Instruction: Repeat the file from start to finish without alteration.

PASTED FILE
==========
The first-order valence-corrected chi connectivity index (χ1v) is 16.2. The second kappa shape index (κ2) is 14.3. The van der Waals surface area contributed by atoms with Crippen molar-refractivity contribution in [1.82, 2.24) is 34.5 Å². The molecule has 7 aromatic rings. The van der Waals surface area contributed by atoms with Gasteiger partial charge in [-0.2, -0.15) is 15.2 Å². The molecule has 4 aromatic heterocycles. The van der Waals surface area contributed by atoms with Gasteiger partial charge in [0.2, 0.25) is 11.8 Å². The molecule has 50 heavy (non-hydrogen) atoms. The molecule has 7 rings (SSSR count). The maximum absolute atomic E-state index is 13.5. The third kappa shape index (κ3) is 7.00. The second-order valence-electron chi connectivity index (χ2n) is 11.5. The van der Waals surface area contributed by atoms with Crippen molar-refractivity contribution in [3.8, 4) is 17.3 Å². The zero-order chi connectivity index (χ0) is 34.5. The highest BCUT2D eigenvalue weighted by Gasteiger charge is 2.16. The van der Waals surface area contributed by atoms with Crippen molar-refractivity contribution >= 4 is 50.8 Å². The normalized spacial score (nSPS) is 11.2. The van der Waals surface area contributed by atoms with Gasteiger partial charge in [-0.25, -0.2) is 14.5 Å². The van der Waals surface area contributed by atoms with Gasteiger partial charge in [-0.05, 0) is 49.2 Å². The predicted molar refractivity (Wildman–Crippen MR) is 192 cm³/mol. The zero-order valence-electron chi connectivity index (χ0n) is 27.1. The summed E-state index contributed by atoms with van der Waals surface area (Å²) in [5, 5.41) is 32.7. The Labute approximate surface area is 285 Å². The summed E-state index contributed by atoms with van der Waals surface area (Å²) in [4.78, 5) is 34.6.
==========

The first-order valence-corrected chi connectivity index (χ1v) is 16.2. The second kappa shape index (κ2) is 14.3. The van der Waals surface area contributed by atoms with Crippen molar-refractivity contribution in [1.82, 2.24) is 34.5 Å². The molecule has 7 aromatic rings. The van der Waals surface area contributed by atoms with Gasteiger partial charge in [-0.2, -0.15) is 15.2 Å². The molecule has 4 aromatic heterocycles. The van der Waals surface area contributed by atoms with Gasteiger partial charge in [0.2, 0.25) is 11.8 Å². The molecule has 50 heavy (non-hydrogen) atoms. The molecule has 7 rings (SSSR count). The maximum absolute atomic E-state index is 13.5. The third kappa shape index (κ3) is 7.00. The second-order valence-electron chi connectivity index (χ2n) is 11.5. The van der Waals surface area contributed by atoms with Crippen molar-refractivity contribution in [3.8, 4) is 17.3 Å². The zero-order chi connectivity index (χ0) is 34.5. The highest BCUT2D eigenvalue weighted by Gasteiger charge is 2.16. The van der Waals surface area contributed by atoms with Crippen molar-refractivity contribution >= 4 is 50.8 Å². The normalized spacial score (nSPS) is 11.2. The van der Waals surface area contributed by atoms with Gasteiger partial charge in [-0.25, -0.2) is 14.5 Å². The van der Waals surface area contributed by atoms with Gasteiger partial charge in [-0.05, 0) is 49.2 Å². The predicted molar refractivity (Wildman–Crippen MR) is 192 cm³/mol. The zero-order valence-electron chi connectivity index (χ0n) is 27.1. The summed E-state index contributed by atoms with van der Waals surface area (Å²) in [5, 5.41) is 32.7. The Labute approximate surface area is 285 Å². The summed E-state index contributed by atoms with van der Waals surface area (Å²) in [4.78, 5) is 34.6.